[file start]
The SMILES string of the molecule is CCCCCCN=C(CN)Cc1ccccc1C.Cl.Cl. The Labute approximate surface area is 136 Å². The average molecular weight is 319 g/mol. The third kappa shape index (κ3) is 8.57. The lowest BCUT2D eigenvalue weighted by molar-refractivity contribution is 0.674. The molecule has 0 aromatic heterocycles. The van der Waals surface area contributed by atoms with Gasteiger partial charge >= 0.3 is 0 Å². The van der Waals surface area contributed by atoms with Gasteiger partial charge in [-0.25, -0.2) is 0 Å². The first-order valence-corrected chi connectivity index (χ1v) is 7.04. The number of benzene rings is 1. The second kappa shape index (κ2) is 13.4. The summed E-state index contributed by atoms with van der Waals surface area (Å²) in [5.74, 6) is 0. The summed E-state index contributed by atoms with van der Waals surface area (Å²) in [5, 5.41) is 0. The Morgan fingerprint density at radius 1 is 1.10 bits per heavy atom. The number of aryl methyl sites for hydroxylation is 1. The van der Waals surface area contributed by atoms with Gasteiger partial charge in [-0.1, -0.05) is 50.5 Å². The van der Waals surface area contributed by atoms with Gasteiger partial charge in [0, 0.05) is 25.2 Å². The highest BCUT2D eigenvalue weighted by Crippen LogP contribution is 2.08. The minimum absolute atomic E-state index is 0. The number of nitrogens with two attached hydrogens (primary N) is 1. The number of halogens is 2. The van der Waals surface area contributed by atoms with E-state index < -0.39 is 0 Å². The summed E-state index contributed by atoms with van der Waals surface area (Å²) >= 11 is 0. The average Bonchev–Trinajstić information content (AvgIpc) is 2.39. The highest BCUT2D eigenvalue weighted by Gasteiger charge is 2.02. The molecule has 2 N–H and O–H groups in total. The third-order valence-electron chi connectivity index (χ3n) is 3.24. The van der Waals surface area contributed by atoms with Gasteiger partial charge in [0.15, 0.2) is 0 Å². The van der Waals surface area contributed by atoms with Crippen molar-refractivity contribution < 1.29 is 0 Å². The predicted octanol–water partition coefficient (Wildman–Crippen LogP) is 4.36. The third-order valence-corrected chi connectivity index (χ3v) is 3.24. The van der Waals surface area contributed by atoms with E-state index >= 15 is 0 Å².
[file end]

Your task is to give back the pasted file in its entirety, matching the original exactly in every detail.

The SMILES string of the molecule is CCCCCCN=C(CN)Cc1ccccc1C.Cl.Cl. The Labute approximate surface area is 136 Å². The average molecular weight is 319 g/mol. The third kappa shape index (κ3) is 8.57. The lowest BCUT2D eigenvalue weighted by molar-refractivity contribution is 0.674. The molecule has 0 aromatic heterocycles. The van der Waals surface area contributed by atoms with Gasteiger partial charge >= 0.3 is 0 Å². The van der Waals surface area contributed by atoms with Gasteiger partial charge in [-0.25, -0.2) is 0 Å². The first-order valence-corrected chi connectivity index (χ1v) is 7.04. The number of benzene rings is 1. The second kappa shape index (κ2) is 13.4. The summed E-state index contributed by atoms with van der Waals surface area (Å²) in [5.74, 6) is 0. The summed E-state index contributed by atoms with van der Waals surface area (Å²) in [5, 5.41) is 0. The Morgan fingerprint density at radius 1 is 1.10 bits per heavy atom. The number of aryl methyl sites for hydroxylation is 1. The van der Waals surface area contributed by atoms with Gasteiger partial charge in [-0.1, -0.05) is 50.5 Å². The van der Waals surface area contributed by atoms with Gasteiger partial charge in [0, 0.05) is 25.2 Å². The highest BCUT2D eigenvalue weighted by Crippen LogP contribution is 2.08. The minimum absolute atomic E-state index is 0. The number of nitrogens with two attached hydrogens (primary N) is 1. The number of halogens is 2. The van der Waals surface area contributed by atoms with E-state index < -0.39 is 0 Å². The summed E-state index contributed by atoms with van der Waals surface area (Å²) >= 11 is 0. The average Bonchev–Trinajstić information content (AvgIpc) is 2.39. The highest BCUT2D eigenvalue weighted by Gasteiger charge is 2.02. The molecule has 2 N–H and O–H groups in total. The third-order valence-electron chi connectivity index (χ3n) is 3.24. The van der Waals surface area contributed by atoms with Gasteiger partial charge in [0.15, 0.2) is 0 Å². The van der Waals surface area contributed by atoms with Crippen molar-refractivity contribution < 1.29 is 0 Å². The predicted octanol–water partition coefficient (Wildman–Crippen LogP) is 4.36. The third-order valence-corrected chi connectivity index (χ3v) is 3.24. The van der Waals surface area contributed by atoms with E-state index >= 15 is 0 Å².